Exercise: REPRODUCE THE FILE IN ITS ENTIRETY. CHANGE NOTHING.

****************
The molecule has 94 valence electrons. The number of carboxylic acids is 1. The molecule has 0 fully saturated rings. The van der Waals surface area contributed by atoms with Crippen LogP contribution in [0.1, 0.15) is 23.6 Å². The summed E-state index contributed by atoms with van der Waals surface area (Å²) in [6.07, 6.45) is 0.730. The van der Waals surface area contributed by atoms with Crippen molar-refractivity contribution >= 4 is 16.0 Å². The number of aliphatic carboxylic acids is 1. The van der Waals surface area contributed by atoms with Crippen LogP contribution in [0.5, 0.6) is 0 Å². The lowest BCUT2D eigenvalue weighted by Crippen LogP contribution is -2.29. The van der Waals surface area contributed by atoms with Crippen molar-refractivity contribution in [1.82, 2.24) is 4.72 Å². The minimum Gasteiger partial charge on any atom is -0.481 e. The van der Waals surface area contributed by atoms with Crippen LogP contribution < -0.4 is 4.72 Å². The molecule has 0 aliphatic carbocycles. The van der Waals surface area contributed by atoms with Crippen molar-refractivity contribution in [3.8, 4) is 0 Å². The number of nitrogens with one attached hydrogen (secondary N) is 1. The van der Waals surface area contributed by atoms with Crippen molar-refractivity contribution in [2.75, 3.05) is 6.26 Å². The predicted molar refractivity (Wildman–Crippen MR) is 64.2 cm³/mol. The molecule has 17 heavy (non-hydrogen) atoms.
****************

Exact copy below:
The molecule has 94 valence electrons. The number of carboxylic acids is 1. The molecule has 0 fully saturated rings. The van der Waals surface area contributed by atoms with Crippen LogP contribution in [0.1, 0.15) is 23.6 Å². The summed E-state index contributed by atoms with van der Waals surface area (Å²) in [6.07, 6.45) is 0.730. The van der Waals surface area contributed by atoms with Crippen molar-refractivity contribution >= 4 is 16.0 Å². The number of aliphatic carboxylic acids is 1. The van der Waals surface area contributed by atoms with Crippen LogP contribution in [0.5, 0.6) is 0 Å². The lowest BCUT2D eigenvalue weighted by Crippen LogP contribution is -2.29. The van der Waals surface area contributed by atoms with Crippen molar-refractivity contribution in [1.82, 2.24) is 4.72 Å². The minimum Gasteiger partial charge on any atom is -0.481 e. The van der Waals surface area contributed by atoms with Crippen LogP contribution < -0.4 is 4.72 Å². The molecule has 0 aliphatic carbocycles. The van der Waals surface area contributed by atoms with Crippen molar-refractivity contribution in [3.8, 4) is 0 Å². The number of nitrogens with one attached hydrogen (secondary N) is 1. The van der Waals surface area contributed by atoms with Crippen molar-refractivity contribution in [2.75, 3.05) is 6.26 Å². The predicted molar refractivity (Wildman–Crippen MR) is 64.2 cm³/mol. The molecule has 17 heavy (non-hydrogen) atoms.